The man who saw forever


Arthur C Clarke
Sir Arthur C. Clarke

On March 19th 2008, Sir Arthur C. Clarke passed away in his adopted home of Colombo, Sri Lanka. The nonagenarian left behind a stupendous legacy. He was at once an author, inventor, futurist, visionary, mathematician, pilot, radar specialist, nature lover, scuba diver and underwater explorer. To categorize him as any single one of these would be an injustice to his myriad talents.

As a science fiction writer, he was par excellence. He made his name dealing with space adventures and alien civilisations. His fertile imagination, grounded in an unshakeable knowledge of astrophysics, put him in a league of his own. With a penchant for the cosmic, a vast repertoire of knowledge, and an ability to see things before they became visible, Clarke was quite simply a visionary. He was the man who saw forever.

Arthur Charles Clarke was born in Somerset, England, in 1917. He had the same humble beginning of any astrophysicist: stargazing. The young Clarke showed an avid interest in American science fiction magazines, which whetted his appetite.

Unable to afford a university education, Clarke joined the Royal Air Force after his secondary education. He served in several capacities, such as Radar Specialist, Pilot Officer, Flying Officer and Flight Lieutenant. After the Second World War, he earned a first class degree in physics and mathematics from King’s College, London. He served in the British Interplanetary Society.

Clarke started writing to scientific magazines such as Wireless World. In 1948, he wrote a short story called “The Sentinel” for a BBC competition. The story was rejected, but went on to be a turning point in Clarke’s career. It introduced a mystic and cosmic element to Clarke’s work, an element which would define him forever. He wrote his first novel, Prelude To Space, in 1951, and there was no turning back. He later wrote over 30 novels and 20 non-fiction books.

He wrote The Fountains of Paradise, portraying a space elevator leading from earth to a space station. Rendezvous With Rama depicted an alien spaceship mistaken for an asteroid and named after the Hindu god Rama. The Sands of Mars described a human colony on Mars, where colonists adopt numerous scientifically believable techniques to make the planet inhabitable. Dolphin Island was inspired by his adventures as an underwater explorer. The Hammer of God depicted a religious sect attempting to convert humans into terabytes of computer information.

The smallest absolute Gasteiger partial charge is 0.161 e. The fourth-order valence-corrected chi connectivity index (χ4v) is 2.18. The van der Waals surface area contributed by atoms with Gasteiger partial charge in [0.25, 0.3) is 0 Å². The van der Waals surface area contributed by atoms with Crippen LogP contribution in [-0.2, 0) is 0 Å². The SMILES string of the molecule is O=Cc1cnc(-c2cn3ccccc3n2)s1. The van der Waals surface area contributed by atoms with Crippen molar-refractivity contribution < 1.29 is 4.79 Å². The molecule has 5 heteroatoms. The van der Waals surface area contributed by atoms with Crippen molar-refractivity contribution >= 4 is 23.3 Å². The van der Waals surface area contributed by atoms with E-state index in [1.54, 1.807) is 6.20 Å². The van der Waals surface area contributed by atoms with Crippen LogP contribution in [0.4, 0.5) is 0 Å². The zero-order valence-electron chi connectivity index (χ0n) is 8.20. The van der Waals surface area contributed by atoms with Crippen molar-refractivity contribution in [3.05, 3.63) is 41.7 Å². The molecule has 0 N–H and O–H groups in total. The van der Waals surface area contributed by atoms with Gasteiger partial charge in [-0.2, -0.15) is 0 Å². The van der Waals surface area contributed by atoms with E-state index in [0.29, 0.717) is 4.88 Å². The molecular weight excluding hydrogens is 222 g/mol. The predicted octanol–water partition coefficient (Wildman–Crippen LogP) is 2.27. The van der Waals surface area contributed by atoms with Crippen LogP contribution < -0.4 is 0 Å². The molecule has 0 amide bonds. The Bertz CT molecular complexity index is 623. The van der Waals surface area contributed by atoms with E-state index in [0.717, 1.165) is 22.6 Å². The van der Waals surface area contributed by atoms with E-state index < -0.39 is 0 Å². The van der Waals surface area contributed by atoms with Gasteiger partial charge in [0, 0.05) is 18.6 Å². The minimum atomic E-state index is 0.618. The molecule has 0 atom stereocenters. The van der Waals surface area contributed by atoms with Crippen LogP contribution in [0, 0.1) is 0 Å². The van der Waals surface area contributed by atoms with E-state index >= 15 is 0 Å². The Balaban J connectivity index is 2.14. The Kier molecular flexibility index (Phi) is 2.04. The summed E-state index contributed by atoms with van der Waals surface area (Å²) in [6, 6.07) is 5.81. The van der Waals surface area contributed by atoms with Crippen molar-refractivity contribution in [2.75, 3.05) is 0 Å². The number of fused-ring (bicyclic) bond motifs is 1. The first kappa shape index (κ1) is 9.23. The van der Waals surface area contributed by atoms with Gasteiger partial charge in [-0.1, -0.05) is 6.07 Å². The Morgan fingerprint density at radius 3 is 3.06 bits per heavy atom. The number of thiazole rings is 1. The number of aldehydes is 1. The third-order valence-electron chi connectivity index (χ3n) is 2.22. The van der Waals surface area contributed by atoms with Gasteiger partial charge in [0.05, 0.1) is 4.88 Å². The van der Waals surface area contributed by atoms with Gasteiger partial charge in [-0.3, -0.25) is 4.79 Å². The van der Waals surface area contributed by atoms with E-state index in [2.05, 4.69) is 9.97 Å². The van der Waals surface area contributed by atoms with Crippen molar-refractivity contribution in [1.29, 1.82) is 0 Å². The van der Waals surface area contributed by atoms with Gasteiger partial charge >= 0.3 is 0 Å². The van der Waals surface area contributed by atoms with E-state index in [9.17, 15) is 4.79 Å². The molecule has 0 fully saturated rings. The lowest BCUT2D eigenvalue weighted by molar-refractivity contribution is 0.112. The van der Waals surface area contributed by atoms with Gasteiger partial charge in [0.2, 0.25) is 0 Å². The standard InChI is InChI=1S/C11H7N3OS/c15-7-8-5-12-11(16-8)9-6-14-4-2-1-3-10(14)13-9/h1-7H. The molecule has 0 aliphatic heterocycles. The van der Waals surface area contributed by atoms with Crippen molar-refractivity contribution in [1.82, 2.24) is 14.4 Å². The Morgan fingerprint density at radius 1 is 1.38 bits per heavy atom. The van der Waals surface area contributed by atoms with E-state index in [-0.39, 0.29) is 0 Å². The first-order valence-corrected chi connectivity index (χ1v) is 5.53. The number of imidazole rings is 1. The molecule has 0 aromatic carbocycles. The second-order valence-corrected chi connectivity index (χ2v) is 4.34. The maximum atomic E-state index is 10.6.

He is most famous for his 1968 novel, 2001: A Space Odyssey, about an ancient and unseen alien race performing evolutionary experiments with humanity. The aliens use devices with the appearance of large crystal monoliths to investigate faraway worlds, and if possible, encourage intelligent life there. It revolves around Captain Bowman, who is drawn into one of those monoliths and turned into an immortal “star child”, charged with the task of coming back to earth and catalysing evolution. The novel was simultaneously made into a movie by director Stanley Kubrick. Clarke followed 2001: A Space Odyssey with three sequels.

His contributions were more than just literary. His vision proved to be the catalyst for two important technological breakthroughs of the 20th century. He was the first to suggest that geostationary satellites could be ideal telecommunications relays facilitating near-instantaneous transmissions. He conceived this in 1945, and saw his dream bear fruit barely 20 years later. His prediction that man would set foot on the moon by 2000 was a driving force motivating NASA to realize the vision as early as 1969.

He was human though, and some of his predictions went off the mark. He cheekily predicted that humans would use apes as household servants by the end of the 20th century. He also warned us that the apes will form unions and create a ruckus!

Compared to Clarke’s other achievements, his formulation of the Three Laws of Prediction may seem a little trivial. But they are noteworthy for their sheer wit.

1. When a distinguished but elderly scientist states that something is possible, he is almost certainly right. When he states that something is impossible, he is very probably wrong.

2. The only way of discovering the limits of the possible is to venture a little way past them into the impossible.

3. Any sufficiently advanced technology is indistinguishable from magic.

He later formulated a fourth one:

4. For every expert there is an equal and opposite expert.

In 2007, Clarke completed 90 orbits around the sun. He was now in a wheelchair, but his mind continued to reach the farthest outposts of the universe. He marked his 90th birthday by speaking to his followers through a Youtube video. He expressed three birthday wishes: For ET to call, for mankind to quit his addiction to oil, and for lasting peace in Sri Lanka. He could not resist making more predictions. He declared this the beginning of the golden age of space travel. He predicted that thousands of space tourists will travel to the moon and beyond within the next 30 years.

In 2001: A Space Odyssey, Captain Bowman attains the status of an immortal star child, and is sent back to earth to inspire evolutionary leaps. That may well describe Arthur C. Clarke himself. Evolutionary catalyst, immortal star child.

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